Barnes & Noble is sounding the alarm on Wednesday about a security breach. The book seller said it had detected tampering with PIN pad devices used in 63 of its stores.
After Barnes & Noble detected that one PIN pad was compromised in each of the 63 stores, it stopped using all PIN pads at nearly 700 stories across the country. The bricks-and-mortar chain also contacted federal law enforcement authorities and is working with authorities to investigate the breach.
"The tampering, which affected fewer than 1 percent of PIN pads in Barnes & Noble stores, was a sophisticated criminal effort to steal credit card information , debit card information, and debit card PIN numbers from customers who swiped their cards through PIN pads when they made purchases," the company said in a statement. "This situation involved only purchases in which a customer swiped a credit or debit card in a store using one of the compromised PIN pads."
Bugs Planted in PIN Pads
Barnes & Noble made clear that its customer database is secure. Purchases on Barnes & Noble.com, NOOK and NOOK mobile apps were not affected by the breach. The member database was also not affected, and none of the affected PIN pads was discovered at Barnes & Noble College Bookstores.
"The criminals planted bugs in the tampered PIN pad devices, allowing for the capture of credit card and PIN numbers," the company said after its internal investigation. "Barnes & Noble disconnected all PIN pads from its stores nationwide by close of business Sept. 14, and customers can securely shop with credit cards through the company's cash registers."
Tampered PIN pads were discovered in California, Connecticut, Florida, Illinois, Maine, New Jersey, New York, Pennsylvania and Rhode Island. Barnes & Noble said customers who swiped cards at stores in any of those states should change their PIN numbers, review accounts for unauthorized transactions and notify their banks immediately if they discover any unauthorized purchases or withdrawals.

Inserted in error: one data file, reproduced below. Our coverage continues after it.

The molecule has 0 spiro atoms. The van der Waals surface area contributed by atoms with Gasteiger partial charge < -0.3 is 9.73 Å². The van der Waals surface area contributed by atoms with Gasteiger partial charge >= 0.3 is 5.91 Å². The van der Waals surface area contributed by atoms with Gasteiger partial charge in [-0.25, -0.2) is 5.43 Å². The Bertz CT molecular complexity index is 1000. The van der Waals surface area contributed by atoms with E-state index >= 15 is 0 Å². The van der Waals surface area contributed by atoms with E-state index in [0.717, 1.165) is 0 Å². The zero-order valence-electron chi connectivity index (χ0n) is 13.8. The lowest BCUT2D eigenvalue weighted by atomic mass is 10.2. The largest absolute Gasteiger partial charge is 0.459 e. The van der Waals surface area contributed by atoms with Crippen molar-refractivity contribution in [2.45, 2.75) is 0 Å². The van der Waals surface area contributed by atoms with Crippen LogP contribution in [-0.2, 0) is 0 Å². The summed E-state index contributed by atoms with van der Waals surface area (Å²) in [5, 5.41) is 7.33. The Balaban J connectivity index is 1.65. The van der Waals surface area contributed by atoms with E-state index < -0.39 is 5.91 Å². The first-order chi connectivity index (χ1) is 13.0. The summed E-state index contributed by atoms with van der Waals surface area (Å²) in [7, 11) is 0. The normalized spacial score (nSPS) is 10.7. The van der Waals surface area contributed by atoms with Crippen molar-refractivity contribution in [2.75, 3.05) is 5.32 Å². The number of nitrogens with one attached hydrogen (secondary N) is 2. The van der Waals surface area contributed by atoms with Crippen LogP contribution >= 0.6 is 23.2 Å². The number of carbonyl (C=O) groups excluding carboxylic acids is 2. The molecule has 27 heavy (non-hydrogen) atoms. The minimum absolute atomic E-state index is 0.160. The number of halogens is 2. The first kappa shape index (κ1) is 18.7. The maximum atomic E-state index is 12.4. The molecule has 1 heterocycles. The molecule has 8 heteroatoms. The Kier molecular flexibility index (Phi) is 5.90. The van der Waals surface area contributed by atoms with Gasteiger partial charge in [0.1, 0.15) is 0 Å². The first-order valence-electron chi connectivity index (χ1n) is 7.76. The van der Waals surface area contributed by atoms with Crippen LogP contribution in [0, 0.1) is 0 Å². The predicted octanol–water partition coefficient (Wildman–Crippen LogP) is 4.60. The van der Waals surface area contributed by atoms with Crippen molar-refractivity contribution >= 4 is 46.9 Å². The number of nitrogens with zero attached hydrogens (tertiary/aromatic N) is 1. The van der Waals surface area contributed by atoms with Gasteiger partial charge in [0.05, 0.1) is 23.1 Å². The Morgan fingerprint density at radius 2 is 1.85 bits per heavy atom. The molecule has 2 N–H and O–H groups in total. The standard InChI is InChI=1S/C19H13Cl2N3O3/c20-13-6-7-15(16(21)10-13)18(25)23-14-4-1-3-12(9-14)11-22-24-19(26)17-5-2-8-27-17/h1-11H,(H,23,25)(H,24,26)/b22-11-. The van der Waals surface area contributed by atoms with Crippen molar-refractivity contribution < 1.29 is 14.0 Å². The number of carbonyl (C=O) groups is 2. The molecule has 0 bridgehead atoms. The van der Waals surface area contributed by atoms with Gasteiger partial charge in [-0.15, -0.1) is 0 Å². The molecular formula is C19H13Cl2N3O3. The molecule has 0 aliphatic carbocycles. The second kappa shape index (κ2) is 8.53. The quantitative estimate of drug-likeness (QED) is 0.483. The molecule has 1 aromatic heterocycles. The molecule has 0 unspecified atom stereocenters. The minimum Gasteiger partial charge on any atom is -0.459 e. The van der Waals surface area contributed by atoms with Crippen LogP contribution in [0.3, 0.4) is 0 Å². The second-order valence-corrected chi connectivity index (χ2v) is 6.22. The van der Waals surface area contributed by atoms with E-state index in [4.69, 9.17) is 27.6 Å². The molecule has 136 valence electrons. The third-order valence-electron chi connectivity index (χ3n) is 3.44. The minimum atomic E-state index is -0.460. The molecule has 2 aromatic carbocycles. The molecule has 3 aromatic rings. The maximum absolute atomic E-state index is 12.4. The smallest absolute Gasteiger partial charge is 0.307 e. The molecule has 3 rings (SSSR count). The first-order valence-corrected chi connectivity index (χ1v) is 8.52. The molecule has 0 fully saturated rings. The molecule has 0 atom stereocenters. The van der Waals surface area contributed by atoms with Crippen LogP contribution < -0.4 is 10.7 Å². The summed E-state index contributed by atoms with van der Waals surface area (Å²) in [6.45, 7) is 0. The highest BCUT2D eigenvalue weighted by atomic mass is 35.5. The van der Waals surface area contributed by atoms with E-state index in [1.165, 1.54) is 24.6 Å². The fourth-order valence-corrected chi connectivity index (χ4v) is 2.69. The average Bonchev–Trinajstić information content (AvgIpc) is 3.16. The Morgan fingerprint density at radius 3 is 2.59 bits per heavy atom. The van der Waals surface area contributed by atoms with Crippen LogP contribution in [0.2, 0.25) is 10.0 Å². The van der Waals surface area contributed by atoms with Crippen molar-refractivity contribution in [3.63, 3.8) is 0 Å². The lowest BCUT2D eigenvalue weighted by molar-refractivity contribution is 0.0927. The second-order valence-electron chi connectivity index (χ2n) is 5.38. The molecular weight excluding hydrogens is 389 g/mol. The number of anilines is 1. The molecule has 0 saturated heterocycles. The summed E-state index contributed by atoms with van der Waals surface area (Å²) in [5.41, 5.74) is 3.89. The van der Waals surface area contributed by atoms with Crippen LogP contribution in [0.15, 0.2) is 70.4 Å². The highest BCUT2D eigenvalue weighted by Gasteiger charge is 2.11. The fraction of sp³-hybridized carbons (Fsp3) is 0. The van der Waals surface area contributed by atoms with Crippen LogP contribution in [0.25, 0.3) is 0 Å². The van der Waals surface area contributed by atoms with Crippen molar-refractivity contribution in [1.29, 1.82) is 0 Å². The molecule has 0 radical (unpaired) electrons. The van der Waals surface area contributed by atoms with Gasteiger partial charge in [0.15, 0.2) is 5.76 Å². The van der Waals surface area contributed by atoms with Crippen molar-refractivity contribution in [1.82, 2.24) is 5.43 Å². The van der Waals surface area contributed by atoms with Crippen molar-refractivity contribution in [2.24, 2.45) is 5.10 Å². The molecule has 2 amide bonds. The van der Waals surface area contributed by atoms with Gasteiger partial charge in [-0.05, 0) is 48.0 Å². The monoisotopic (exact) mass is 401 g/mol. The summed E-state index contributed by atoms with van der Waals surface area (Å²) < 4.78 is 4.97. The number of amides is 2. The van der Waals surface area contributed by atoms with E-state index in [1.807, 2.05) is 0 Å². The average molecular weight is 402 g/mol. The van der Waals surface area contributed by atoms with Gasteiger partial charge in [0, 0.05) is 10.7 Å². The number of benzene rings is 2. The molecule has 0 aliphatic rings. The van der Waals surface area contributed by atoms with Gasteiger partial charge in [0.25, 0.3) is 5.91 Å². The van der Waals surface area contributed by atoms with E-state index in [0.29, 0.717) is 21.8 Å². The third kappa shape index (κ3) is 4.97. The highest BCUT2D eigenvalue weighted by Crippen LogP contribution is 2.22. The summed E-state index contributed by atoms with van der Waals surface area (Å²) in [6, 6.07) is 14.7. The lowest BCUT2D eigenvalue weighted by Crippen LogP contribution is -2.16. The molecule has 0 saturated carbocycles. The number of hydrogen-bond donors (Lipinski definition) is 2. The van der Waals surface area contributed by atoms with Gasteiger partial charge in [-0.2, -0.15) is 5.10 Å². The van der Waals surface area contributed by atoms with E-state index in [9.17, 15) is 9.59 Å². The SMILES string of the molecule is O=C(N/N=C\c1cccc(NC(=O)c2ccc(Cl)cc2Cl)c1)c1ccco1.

Evidence of Inside Job
Gunter Ollmann, vice president of research at Damballa, said his initial investigation leads him to believe an insider was responsible. Specifically, he told us the breach appears to be a physical manipulation of the card readers in order to steal both debit card details and their accompanying personal identification numbers.
"This kind of fraud and their related tamper-resistance bypassing techniques would likely have been combated through the use of the chip and PIN technology commonly used in Europe and the Asia-Pacific," Ollman told us. "However, even these more advanced technologies have a number of flaws, but they make it considerably more difficult for criminals where it comes to cloning the victims cards and making fraudulent charges."
Based upon what Barnes & Noble has disclosed, Ollman believes the breach is an insider threat perpetrated by criminals who had physical access to the card readers. The evidence does not suggest that a batch of card readers were compromised at the manufacturer or distribution center.
"The criminals would have most likely had repeated access to the card readers -- and/or supporting computer systems -- in order to obtain the collected credentials," Ollman said. "It has been stated that only one reader per store was affected, which doesn't smell of a supply chain problem."